CAMATERUS, JOANNES flwrfw/Tjs Ka,ua-T^po'?), patriarch of Constantinople from a. d. 1198 to 1204. We have four iambic lines in praise of him, which were written by Ephraemus, and are printed in Leo Allatius, De Consensu., &c. (i. p. 724.) Nicolaus Comnenus (Praenot. My stag. p. 251) mentions an oration of his on homicide, and another, on the marriage of Consobrini, is printed in Freher's Jus Graecum (iv. p. 285). An epistle of J. Camaterus addressed to Innocent III. is printed in a Latin translation among the letters of Innocent, with the reply of the latter. In this letter Camaterus expresses his wonder at the Ro­man church assuming the title of the universal church. Among the other works of his which are still extant in MS. there is an iambic poem in­scribed to the emperor Manuel Comnenus, and en­titled TTfpl ^wSiaitOV KVK\OV KO.l TKV CtAAwi/ CL1TGLVT&V

Tcav kv ovpavy. (Cave, Hist. Lit. i. p. 693 ; Fabric. Bibl. Graec. iv. p. 154, &c., xi. p. 279, &c.) [L. S.] CAMBAULES (Ka^gcw/V^s), the leader of a horde of Gauls before they invaded Greece in b. c. 279. The barbarians were at first few in number, but when they reached Thrace their forces had increased to such an extent, that they were divided into three grait armies, which were placed under Cerethrius, Brennus, and Bolgius ; and Cambaules is no longer heard of. (Paus. x. 19. § 4.) [L. S.J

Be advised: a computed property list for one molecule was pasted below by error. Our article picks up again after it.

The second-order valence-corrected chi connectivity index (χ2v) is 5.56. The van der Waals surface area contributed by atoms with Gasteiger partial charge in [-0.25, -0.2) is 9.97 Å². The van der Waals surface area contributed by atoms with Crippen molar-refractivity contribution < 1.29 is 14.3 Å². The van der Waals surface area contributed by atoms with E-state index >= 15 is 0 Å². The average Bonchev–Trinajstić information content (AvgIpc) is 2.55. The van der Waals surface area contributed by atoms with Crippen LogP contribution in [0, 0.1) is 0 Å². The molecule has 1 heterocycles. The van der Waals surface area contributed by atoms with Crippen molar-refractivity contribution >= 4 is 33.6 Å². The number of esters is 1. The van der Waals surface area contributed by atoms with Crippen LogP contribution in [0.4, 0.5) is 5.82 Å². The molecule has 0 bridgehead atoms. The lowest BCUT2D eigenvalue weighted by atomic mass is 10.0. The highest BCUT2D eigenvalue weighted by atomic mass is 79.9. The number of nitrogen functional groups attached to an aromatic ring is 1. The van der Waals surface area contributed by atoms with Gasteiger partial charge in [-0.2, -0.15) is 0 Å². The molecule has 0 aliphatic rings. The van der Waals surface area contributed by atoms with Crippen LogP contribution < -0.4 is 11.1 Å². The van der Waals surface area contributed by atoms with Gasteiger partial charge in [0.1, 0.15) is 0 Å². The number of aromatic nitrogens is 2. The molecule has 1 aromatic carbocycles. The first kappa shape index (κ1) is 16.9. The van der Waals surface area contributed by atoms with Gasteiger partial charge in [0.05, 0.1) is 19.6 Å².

CAMBYSES.

CAMBYLUS (KajugGAos), commander of the Cretans engaged in the service of Antiochus III. in b. c. 214. He and his men were entrusted with the protection of a fort near the acropolis of Sardis during the war against Achaeus, the son of Andro-machus. He allowed himself to be drawn into a treacherous plan for delivering up Achaeus to An­tiochus, by Bolis, who received a large sum of money from Sosibius, the agent of Ptolemy, for the purpose of assisting Achaeus to escape. But the money was divided between Bolis and Cambylus, and instead of setting Achaeus free, they commu­nicated the plan to Antiochus, who again rewarded them richly for delivering Achaeus up to him. (Polyb. viii. 17-23; comp. achaeus.) [L. S.]